‘The only thing as American as apple pie is the oppression of black people’
Roula Khalaf, Editor of the FT, selects her favourite stories in this weekly newsletter.
It’s been 10 years since the Bronx-based culinary collective Ghetto Gastro was formed. And it’s a marker of how ambitious it was from the start that “we’re still at the early stages of accomplishing what we set out to,” says co-founder Jon Gray, 36. “A global movement” is part of the plan. Aside from Gray, a former Fashion Institute of Technology student who used to co-run a small denim company, the team currently comprises chefs Lester Walker, 41, who previously worked at New York restaurants Jean-Georges, Buddakan and Eleven Madison Park, and Pierre Serrao, 34, who trained in Italy.
The GG squad (as they call themselves) has already achieved a lot. They’ve thrown dinners for 1017 ALYX 9SM and Rick Owens; organised events for Cartier, Sotheby’s and Off-White; and developed merchandise including “Food is a Weapon” T-shirts, pantry items like waffle and pancake mix and kitchen appliances (on sale at Target and Williams-Sonoma). In the pandemic they teamed up with non-profit Rethink Food to distribute meals to Bronx residents.
Occupying the spot where culinary art meets community activism, their core approach is about “using food as a medium to tell stories”, says Gray. Like the story of US race relations told through their deconstructed “Amerikkkan apple pie”, which was first served at an event in 2016 on plates with a chalk outline (or was it icing sugar?) of a dead body. “The only thing as American as apple pie is the oppression and brutalisation of black people,” says Gray. “It was really just to spark conversation. The baseline is always deliciousness. Because if [a dish] doesn’t taste good who cares?”
That pie – a layering of pickled and poached apples with apple compôte and ginger crumble – is one of the recipes in their debut cookbook Black Power Kitchen. Though “cookbook” hardly does it justice. “Manifesto” is the term Walker uses, while the foreword frames it as “a love song to the Bronx, but also a treatise and a travelogue, a history of Black people and food, and a challenge that is both culinary and cultural”. Says Gray: “We wanted to break the norm in printing.”
Alongside recipes there are artworks by Amy Sherald, Kerry James Marshall and Lynette Yiadom-Boakye, among others; conversations with the likes of rapper A$AP Ferg, Thelma Golden of Harlem’s The Studio Museum and Nigerian chef Michael Elégbèdé; plus a foreword by acclaimed High on the Hog author/academic Jessica B Harris.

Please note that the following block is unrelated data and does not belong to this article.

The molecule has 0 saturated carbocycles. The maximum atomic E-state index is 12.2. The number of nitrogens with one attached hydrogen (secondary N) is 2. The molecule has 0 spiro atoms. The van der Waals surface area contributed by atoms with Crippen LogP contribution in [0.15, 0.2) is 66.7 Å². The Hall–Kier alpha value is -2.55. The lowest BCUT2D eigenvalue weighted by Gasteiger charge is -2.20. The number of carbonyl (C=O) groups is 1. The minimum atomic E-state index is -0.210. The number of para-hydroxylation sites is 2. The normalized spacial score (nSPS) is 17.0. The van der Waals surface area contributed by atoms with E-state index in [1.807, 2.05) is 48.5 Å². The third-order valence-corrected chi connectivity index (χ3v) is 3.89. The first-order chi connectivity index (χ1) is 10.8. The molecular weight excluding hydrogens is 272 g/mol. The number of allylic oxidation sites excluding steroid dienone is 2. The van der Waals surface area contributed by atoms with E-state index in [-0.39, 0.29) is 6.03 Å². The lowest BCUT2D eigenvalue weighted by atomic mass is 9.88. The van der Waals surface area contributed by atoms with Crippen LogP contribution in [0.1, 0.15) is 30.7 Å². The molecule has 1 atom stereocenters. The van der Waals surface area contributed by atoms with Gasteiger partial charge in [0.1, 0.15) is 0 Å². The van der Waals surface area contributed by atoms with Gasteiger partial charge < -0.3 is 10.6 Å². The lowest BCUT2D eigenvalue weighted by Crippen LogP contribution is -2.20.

The book is teeming with stories; many about the Bronx, where Gray and Walker grew up, and its diverse food culture. We get their take on the classic bodega sandwich; a veggie version of General Tso’s chicken from their favourite Chinese takeaway; and a recipe for fritto misto, which comes heaped onto plates at the kiosks on City Island (aka “Hood Hamptons”). They also share their “Twerk n Jerk” spin on jerk chicken. Because how could they not? “We grew up eating jerk chicken,” says Walker. “You go to certain parts of the Bronx, smell the spices, hear the conversations, the music. It’s a dish about joy, festivity, having a good time.”
The book also pays tribute to their mothers, celebrates Black pop culture (with dishes like King Jaffe Jollof inspired by Eddie Murphy’s Coming to America) and makes the case for healthy eating as a vehicle for social empowerment, including among inmates: “This collard green salad [is] a rejection of the nutrient-deficient foods that end up on the prison plate,” posits the entry for State Greens, whose dressing combines Bragg Liquid Aminos, toasted sesame oil, manuka honey, shallots, garlic, ginger and spring onion.
Many of the recipes are plant based. As Serrao points out, black people throughout the African diaspora have long maintained plant-based diets. And while so many African-American communities continue to be deprived of healthy options (through “food apartheid” in only having access to bodegas and corner stores), the focus on plant-based eating, says Walker, is about prioritising “black futures [over] black history”.
Typically, the team has high hopes. “I see this as The Joy of Cooking meets the Bible,” says Gray. “AKA basic instructions before leaving earth.” Or to put it another way: “The market rate for a GG dinner is a quarter of a million dollars. This is $10mn worth of recipes.” With talk of their own imprint, TV and other media, this oven, as Gray puts it, is just warming up.